“It is sad that since inception this gigantic project has been abandoned. What our scientists do is to recycle journals of other scientists and publish in other journals just to get promotion from the ministry. No new chemical has been purchased neither has any effort been made to upgrade the lab. In fact, it looks like the Federal Government has abandoned the place. I can’t remember when last they got funds,” a source told Daily Sun in Abuja.
A visit to the complex showed a huge site overgrown with weeds that spread all over the vast expanse of land that was supposed to be used as a demonstration farm. It was gathered that the land is currently being used as grazing pasture by Fulani herdsmen and other petty farmers.
Staff morale was low as most of them wore long faces speaking of despair and hopelessness when this reporter visited the complex. Apart from their monthly salaries, no form of allowance gets to the workers to carry out routine official assignments. It was gathered that the workers only come to sign the attendance register and stay till closing hours before leaving, as lack of funds has almost brought activities in the science complex to a halt. The scientists within the complex are not faring any better. There has not been any research work in the last four years, sources said. Most of the structures in the complex are also in a dilapidated condition while some of the machines are rusty and obsolete.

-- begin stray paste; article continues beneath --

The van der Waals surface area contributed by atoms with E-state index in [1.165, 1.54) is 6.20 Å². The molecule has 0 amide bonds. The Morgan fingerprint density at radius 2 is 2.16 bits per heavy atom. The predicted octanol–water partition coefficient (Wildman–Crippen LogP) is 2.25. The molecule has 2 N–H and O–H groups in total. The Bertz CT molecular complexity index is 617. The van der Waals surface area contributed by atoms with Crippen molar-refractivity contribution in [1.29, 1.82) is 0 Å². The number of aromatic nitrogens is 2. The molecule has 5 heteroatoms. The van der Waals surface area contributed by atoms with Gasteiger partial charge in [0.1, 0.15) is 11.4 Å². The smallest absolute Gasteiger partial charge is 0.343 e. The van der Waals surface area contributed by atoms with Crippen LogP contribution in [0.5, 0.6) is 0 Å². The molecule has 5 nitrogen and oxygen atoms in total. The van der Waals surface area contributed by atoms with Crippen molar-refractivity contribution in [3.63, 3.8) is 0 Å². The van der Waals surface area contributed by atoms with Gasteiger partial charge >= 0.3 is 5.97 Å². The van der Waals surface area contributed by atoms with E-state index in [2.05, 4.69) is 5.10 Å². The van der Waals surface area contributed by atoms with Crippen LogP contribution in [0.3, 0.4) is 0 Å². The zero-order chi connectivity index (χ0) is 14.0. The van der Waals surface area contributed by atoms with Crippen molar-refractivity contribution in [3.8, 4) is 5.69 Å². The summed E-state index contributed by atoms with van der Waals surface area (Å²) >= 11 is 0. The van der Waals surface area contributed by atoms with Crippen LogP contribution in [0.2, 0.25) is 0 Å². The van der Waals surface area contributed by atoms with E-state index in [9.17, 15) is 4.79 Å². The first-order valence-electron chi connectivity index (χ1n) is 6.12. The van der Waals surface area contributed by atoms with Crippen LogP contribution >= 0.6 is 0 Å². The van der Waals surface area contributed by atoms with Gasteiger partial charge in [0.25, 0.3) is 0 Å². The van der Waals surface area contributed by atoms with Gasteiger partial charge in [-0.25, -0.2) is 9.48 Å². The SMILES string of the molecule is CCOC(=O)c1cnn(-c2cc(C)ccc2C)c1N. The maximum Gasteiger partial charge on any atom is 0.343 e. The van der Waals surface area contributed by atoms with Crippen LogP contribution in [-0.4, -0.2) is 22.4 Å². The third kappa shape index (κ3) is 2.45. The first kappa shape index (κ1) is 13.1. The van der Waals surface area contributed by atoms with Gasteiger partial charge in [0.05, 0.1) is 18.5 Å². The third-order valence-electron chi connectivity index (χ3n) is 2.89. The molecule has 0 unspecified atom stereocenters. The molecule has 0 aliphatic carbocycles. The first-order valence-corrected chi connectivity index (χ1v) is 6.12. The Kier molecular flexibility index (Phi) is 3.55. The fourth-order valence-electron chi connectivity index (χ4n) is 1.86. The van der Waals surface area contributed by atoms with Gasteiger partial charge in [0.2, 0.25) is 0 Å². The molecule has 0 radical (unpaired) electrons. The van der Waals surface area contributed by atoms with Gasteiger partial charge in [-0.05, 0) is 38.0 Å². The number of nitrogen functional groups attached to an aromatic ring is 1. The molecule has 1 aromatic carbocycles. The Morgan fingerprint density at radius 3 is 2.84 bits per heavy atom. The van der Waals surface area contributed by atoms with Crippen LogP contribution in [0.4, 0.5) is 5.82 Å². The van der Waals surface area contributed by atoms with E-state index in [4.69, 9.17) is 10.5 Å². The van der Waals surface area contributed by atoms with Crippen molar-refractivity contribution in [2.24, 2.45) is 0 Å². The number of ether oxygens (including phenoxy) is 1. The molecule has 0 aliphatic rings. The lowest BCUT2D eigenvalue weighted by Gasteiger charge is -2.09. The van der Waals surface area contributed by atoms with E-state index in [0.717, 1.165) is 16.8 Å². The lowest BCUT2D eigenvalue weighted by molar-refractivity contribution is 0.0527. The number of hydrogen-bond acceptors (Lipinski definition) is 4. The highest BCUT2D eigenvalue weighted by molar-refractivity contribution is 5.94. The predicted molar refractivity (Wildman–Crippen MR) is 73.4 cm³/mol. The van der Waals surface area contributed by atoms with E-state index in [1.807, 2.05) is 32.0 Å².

The 419 square kilometres of land also houses 34 unit of flats meant for the scientists, while the place now used as offices was supposed to be laboratory and engineering rooms. Sources said the 23-year-old agency has not been able to build a befitting administrative office in spite of money allocated for the purpose in 2004.
Spread around the make-shift administrative block are 32 and 18-seater buses that have been abandoned, while the entire road network is in a state of disrepair.
The gamma irradiation facility (GIF) procured at over N200 million and inaugurated by former President Olusegun Obasanjo on June 6, 2006, has been left unused. The equipment, it was learnt, is meant for applications in food preservation to curb post-harvest losses, thereby ensuring food security all year round in Nigeria, but no Nigerian farmer has had access to the facility. The fuel source called cobalt-60 has almost fully decayed at the time of this report.
To compound matters, Daily Sun learnt that even the GIF, a component of the Nuclear Technology Centre at SHESTCO, is currently a subject of contention for control with the Nigerian Atomic Energy Commission (NAEC), its regulatory agency, and the situation has the capability of leading to a nuclear accident, which could exterminate mankind.